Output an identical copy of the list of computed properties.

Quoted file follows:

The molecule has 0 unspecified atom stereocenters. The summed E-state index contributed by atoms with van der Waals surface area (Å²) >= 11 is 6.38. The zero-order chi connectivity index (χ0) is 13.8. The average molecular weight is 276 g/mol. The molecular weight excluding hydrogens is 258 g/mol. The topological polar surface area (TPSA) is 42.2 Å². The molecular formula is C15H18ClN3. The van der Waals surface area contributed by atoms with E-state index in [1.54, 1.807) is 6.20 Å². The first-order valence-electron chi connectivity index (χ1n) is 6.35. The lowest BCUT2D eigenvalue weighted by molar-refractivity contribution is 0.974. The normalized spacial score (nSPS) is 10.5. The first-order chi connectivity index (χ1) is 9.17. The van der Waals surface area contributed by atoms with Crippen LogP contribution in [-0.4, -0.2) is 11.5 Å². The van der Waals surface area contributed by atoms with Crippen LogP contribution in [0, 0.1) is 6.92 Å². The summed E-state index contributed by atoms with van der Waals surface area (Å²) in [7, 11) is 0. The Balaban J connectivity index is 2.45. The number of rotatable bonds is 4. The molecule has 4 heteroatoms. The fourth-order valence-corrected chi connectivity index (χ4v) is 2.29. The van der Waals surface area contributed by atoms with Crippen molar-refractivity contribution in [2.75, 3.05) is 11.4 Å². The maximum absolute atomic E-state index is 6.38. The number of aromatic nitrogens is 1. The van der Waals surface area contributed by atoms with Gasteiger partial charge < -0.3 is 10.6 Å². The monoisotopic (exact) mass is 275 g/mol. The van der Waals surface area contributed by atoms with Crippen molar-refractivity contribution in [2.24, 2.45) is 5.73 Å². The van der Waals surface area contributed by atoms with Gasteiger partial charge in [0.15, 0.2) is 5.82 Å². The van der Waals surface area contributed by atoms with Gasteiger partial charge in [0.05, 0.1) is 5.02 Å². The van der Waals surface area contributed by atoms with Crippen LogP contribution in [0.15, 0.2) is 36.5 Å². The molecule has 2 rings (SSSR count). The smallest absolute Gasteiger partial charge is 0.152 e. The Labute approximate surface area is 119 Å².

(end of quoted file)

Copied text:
The molecule has 0 unspecified atom stereocenters. The summed E-state index contributed by atoms with van der Waals surface area (Å²) >= 11 is 6.38. The zero-order chi connectivity index (χ0) is 13.8. The average molecular weight is 276 g/mol. The molecular weight excluding hydrogens is 258 g/mol. The topological polar surface area (TPSA) is 42.2 Å². The molecular formula is C15H18ClN3. The van der Waals surface area contributed by atoms with E-state index in [1.54, 1.807) is 6.20 Å². The first-order valence-electron chi connectivity index (χ1n) is 6.35. The lowest BCUT2D eigenvalue weighted by molar-refractivity contribution is 0.974. The normalized spacial score (nSPS) is 10.5. The first-order chi connectivity index (χ1) is 9.17. The van der Waals surface area contributed by atoms with Crippen LogP contribution in [-0.4, -0.2) is 11.5 Å². The van der Waals surface area contributed by atoms with Crippen LogP contribution in [0, 0.1) is 6.92 Å². The summed E-state index contributed by atoms with van der Waals surface area (Å²) in [7, 11) is 0. The Balaban J connectivity index is 2.45. The number of rotatable bonds is 4. The molecule has 4 heteroatoms. The fourth-order valence-corrected chi connectivity index (χ4v) is 2.29. The van der Waals surface area contributed by atoms with Crippen molar-refractivity contribution in [2.75, 3.05) is 11.4 Å². The maximum absolute atomic E-state index is 6.38. The number of aromatic nitrogens is 1. The van der Waals surface area contributed by atoms with Gasteiger partial charge < -0.3 is 10.6 Å². The monoisotopic (exact) mass is 275 g/mol. The van der Waals surface area contributed by atoms with Crippen molar-refractivity contribution in [2.24, 2.45) is 5.73 Å². The van der Waals surface area contributed by atoms with Gasteiger partial charge in [0.15, 0.2) is 5.82 Å². The van der Waals surface area contributed by atoms with Gasteiger partial charge in [0.05, 0.1) is 5.02 Å². The van der Waals surface area contributed by atoms with Crippen LogP contribution in [0.15, 0.2) is 36.5 Å². The molecule has 2 rings (SSSR count). The smallest absolute Gasteiger partial charge is 0.152 e. The Labute approximate surface area is 119 Å².